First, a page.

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Lucky Science: Green Carnations

This experiment is a fun way to show where water goes when a plant is watered and by using green food coloring you will end up with fun green flowers for your St. Patrick's Day table.

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Green Carnations

What you need:

  • carnation
  • plastic cup
  • food coloring (green for this one, but you can use any color)
  • knife (an adult should use this)
  • water

Fill the plastic cup half way full with water and add 20-30 drops of food coloring. Have an adult make a fresh cut on the flower stem before placing the flower in the cup.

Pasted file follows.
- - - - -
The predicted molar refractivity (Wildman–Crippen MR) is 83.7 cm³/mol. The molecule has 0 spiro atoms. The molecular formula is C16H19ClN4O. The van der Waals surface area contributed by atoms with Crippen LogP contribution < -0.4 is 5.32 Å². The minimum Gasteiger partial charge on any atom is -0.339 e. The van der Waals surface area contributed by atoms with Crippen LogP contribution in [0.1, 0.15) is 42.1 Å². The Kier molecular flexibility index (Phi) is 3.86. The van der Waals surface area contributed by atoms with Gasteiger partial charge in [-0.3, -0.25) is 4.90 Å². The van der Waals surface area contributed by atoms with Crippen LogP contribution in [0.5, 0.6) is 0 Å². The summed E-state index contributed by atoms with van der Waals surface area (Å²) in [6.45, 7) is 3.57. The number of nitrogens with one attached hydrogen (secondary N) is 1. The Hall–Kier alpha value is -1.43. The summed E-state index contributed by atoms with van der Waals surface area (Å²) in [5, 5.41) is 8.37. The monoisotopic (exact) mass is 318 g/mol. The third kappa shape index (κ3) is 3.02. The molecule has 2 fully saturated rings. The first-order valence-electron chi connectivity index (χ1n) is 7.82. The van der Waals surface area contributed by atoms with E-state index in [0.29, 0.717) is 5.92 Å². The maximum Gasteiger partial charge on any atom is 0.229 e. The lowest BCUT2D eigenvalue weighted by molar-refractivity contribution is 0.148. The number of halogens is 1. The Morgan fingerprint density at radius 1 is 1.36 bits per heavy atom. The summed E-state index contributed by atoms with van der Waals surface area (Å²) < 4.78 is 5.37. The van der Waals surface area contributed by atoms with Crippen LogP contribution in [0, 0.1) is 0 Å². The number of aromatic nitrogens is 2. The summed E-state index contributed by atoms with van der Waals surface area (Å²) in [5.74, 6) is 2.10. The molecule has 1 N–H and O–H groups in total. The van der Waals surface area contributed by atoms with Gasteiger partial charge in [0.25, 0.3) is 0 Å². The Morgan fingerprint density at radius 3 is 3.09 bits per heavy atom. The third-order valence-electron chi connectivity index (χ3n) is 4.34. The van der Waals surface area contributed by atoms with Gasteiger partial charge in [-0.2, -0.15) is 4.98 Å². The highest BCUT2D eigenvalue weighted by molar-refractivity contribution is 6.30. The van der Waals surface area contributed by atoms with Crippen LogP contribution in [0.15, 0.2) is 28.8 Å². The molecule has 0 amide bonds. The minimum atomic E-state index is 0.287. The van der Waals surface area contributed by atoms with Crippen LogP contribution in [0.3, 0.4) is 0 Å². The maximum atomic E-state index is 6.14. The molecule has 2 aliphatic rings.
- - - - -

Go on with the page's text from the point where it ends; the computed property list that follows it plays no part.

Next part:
What's Happening:

Plants use their roots to "drink" water from soil. Even after a flower has been cut and no longer has roots, it uses its stem to suck up water for the flower and leaves. As water evaporates from the flowers and leaves, more water is sucked up through the stem, almost like a straw. The colored water doesn't hurt the flower, but allows us to see how the water moves through the plant.

You can read more about the experiment and ideas for further experimentation on Steve Spangler's website.

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After a combined 14 years in 2nd grade, sisters Heidi & Emily are passionate about helping simplify life for other teachers!

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